Unique holiday traditions in the Latine Community

An illustration of the rosca, large oval-shaped bread with a large hole in the middle. One or
more baby Jesus’ can be found in the bread, used to decide who will make tamales for the family.

Within the Latine community, there are traditions that are practiced every year. Most of these traditions are based on a religious influence, but nowadays they have adapted to become less religious and more of a time to get together with family and celebrate. Posadas are a Catholic celebration that is practiced between Dec. 16 and Dec. 24, that retells the story of baby Jesus’ birth. Traditionally a rosary is prayed, then the women and men separate and sing a song that tells the story of a pregnant Mary and Joseph trying to get hospitality in Bethlehem. It is usually followed by a variety of food, like tamales, pozole, and atole. Then the children get to break the piñata, the piñata is filled with candies and sometimes even small toys. At the end of the festivities the children sometimes even get goodie bags, filled with treats.

“Posadas are my favorite holiday tradition,” Junior Kyle Garcia said. “ My family always comes together to celebrate and we always end up having a blast!” El Dia de Los Reyes Magos (The Day of the Three Kings), is celebrated every year on Jan. 6th. It is supposed to represent the day the three kings went to go visit baby Jesus and shower him with gifts. The three kings, Gaspar, Melchior, and Balthasar, each ride a different animal which consists of an elephant, camel, and a horse. It is a tradition for many Hispanic children to leave their shoe under their tree the night before. It is usually filled with hay for the camel. In return, the three kings leave candies and toys for the well-behaved children.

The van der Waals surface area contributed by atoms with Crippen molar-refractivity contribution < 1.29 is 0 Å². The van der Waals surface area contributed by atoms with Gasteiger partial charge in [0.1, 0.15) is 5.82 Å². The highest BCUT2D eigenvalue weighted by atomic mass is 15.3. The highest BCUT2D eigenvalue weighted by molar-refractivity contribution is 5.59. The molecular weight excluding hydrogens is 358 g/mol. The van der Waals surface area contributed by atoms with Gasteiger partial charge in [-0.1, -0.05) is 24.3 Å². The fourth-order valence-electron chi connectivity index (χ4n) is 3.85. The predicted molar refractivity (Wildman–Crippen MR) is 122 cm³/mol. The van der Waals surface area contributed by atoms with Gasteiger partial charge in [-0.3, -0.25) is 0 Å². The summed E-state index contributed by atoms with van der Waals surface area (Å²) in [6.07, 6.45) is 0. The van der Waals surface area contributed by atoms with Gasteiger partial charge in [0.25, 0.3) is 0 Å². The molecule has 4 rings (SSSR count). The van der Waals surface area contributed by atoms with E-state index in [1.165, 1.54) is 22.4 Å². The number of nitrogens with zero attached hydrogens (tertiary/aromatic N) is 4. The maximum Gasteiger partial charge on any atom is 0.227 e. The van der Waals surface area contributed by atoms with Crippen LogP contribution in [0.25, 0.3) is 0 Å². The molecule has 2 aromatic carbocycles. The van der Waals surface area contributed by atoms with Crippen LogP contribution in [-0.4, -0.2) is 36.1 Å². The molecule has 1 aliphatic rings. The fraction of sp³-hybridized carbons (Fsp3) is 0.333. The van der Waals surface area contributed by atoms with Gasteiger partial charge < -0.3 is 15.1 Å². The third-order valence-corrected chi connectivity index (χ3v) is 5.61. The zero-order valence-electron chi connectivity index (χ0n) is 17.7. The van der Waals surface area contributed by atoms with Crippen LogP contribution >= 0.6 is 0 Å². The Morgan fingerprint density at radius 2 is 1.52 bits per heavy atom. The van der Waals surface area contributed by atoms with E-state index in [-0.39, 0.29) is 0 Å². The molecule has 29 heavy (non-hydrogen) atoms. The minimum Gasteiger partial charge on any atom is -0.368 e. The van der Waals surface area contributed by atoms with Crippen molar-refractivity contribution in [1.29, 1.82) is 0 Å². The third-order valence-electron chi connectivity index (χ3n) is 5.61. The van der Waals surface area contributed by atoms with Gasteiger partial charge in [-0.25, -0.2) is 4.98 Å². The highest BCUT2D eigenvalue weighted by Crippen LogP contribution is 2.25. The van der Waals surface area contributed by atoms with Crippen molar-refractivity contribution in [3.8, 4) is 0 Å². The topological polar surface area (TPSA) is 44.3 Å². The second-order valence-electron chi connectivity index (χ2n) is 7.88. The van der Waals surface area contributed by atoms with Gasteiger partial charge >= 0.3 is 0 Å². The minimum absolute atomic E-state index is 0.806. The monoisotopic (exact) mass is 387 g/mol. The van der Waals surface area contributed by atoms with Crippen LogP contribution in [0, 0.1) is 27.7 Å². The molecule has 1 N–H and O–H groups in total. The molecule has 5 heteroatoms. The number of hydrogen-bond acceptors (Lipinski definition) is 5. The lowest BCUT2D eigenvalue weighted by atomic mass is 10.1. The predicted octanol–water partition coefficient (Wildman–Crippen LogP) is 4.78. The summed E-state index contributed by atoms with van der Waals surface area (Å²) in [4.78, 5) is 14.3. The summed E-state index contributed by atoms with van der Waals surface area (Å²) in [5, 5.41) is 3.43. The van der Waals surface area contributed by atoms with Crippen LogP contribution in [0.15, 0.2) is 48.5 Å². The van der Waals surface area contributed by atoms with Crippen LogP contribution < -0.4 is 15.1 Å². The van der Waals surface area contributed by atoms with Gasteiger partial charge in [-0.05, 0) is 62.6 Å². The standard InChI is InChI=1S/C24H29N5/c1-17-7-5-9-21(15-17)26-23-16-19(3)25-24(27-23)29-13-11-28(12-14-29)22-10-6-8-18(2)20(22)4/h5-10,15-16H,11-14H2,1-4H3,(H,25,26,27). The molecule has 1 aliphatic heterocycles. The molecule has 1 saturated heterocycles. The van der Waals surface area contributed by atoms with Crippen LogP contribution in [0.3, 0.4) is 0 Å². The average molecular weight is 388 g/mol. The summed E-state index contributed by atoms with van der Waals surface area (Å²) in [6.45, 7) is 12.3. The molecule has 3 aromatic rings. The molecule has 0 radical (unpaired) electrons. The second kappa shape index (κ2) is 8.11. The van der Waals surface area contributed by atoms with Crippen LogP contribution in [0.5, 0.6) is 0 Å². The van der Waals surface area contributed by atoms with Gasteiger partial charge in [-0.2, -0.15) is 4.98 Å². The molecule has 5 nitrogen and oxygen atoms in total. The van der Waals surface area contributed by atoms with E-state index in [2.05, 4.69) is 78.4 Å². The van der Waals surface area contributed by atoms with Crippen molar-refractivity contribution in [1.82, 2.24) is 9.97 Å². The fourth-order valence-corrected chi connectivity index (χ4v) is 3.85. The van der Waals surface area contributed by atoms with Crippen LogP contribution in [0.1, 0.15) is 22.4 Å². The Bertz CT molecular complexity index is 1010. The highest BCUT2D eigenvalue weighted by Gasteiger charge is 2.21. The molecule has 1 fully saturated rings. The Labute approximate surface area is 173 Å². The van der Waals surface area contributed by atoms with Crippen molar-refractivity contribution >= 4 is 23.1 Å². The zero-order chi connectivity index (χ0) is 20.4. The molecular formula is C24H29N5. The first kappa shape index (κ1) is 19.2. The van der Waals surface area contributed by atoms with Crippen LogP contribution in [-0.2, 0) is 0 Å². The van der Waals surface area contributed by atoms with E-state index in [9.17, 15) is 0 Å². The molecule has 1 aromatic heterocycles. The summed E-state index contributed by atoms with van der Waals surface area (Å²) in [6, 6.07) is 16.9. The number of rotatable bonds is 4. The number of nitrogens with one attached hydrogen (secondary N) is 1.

“I used to brag when I was younger to other kids because it would feel like I had two Christmases!” Junior Sielo Gutierrez said. “January 6th holds some of my fondest childhood memories.”
Another tradition involved on Jan. 6th would be the Rosca. It is traditionally a large piece of bread that is shaped like an oval-sized donut. In the Rosca, there are three or more mini plastic baby Jesus’ hidden inside the bread. The Rosca is cut into pieces and handed out to everyone, whoever gets the baby Jesus in their piece has to cook tamales or another traditional food for
the whole family. The food is eaten on Feb. 2, which is related to another Catholic festivity, El dia de la Candelaria. “Our whole family comes together, whoever ‘wins’ [gets the baby Jesus] has to make tamales for the whole family,” Sophomore, Jasmine Alvarez said. Este artículo estará disponible en español en la página del Pony Express, smhsponyexpress.com

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